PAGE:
Stirred and Shaken

Whenever I'm in a giddy, just-had- a-Brazilian wax, Ellen Gilchrist heroine sort of mood, I know I must go to Brennan's of Houston (3300 Smith Street, 713-522-9711) and have a Sazerac. No one in Houston can make "America's first cocktail" as well as Reid McGaffin, lead bartender for the venerable restaurant where refined Southern living lays its Big Easy head. The drink, according to legend, was invented in the 1830s by a New Orleans apothecary named Antoine Peychaud who created his own bitters and mixed them with brandy and absinthe. Years later, a Crescent City coffeehouse set the standard by which all Sazeracs would be measured: The owner began importing Sazerac de Forge et Fils brandy to use exclusively in his cocktail. One sip of McGaffin's 21st-century interpretation, and I'm back in New Orleans, under the oaks along St. Charles Avenue, wondering which cousin to marry.

Brennan's Sazerac cocktail: McGaffin's rubicund, bittersweet nectar compares to the best Sazeracs the Big Easy has to offer. Little wonder. The man's an artist, and a demanding one at that. "Brown liquors should never be shaken, only stirred," McGaffin instructs. "Shaking ruins the taste."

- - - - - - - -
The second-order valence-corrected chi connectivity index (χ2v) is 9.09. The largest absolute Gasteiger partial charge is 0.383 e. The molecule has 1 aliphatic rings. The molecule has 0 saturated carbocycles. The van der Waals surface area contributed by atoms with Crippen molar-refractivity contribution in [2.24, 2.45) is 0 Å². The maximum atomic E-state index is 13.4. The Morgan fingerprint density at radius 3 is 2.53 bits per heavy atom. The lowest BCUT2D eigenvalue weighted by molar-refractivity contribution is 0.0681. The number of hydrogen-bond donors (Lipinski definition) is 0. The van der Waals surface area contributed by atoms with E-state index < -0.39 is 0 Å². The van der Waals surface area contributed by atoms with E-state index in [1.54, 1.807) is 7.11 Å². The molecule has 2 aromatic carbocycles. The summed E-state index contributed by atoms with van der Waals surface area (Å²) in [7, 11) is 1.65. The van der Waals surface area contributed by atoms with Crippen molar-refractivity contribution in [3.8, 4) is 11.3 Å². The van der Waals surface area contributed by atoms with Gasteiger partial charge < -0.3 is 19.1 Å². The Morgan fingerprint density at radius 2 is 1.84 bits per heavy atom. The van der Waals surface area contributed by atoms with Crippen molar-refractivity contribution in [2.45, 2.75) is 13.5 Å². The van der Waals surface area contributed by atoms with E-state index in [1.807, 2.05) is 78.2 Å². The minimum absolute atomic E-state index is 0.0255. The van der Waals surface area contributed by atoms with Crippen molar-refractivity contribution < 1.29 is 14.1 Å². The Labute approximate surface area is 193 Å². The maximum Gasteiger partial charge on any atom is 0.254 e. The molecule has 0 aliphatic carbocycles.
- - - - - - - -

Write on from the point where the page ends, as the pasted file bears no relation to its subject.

Two shots Old Overholt rye whiskey
Two teaspoons white sugar
Peychaud's bitters
Angostura bitters
Lemon rind

Put ice in a cocktail shaker and pour in the rye. Then add the sugar and the two varieties of bitters (about two seconds' worth of Peychaud's and two shakes of Angostura). Dribble the Pernod (the modern equivalent of the now-banned absinthe) into an old fashioned glass, making sure to coat the sides. Stir the contents of the shaker and strain into the glass. Garnish with lemon rind.

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George Alexander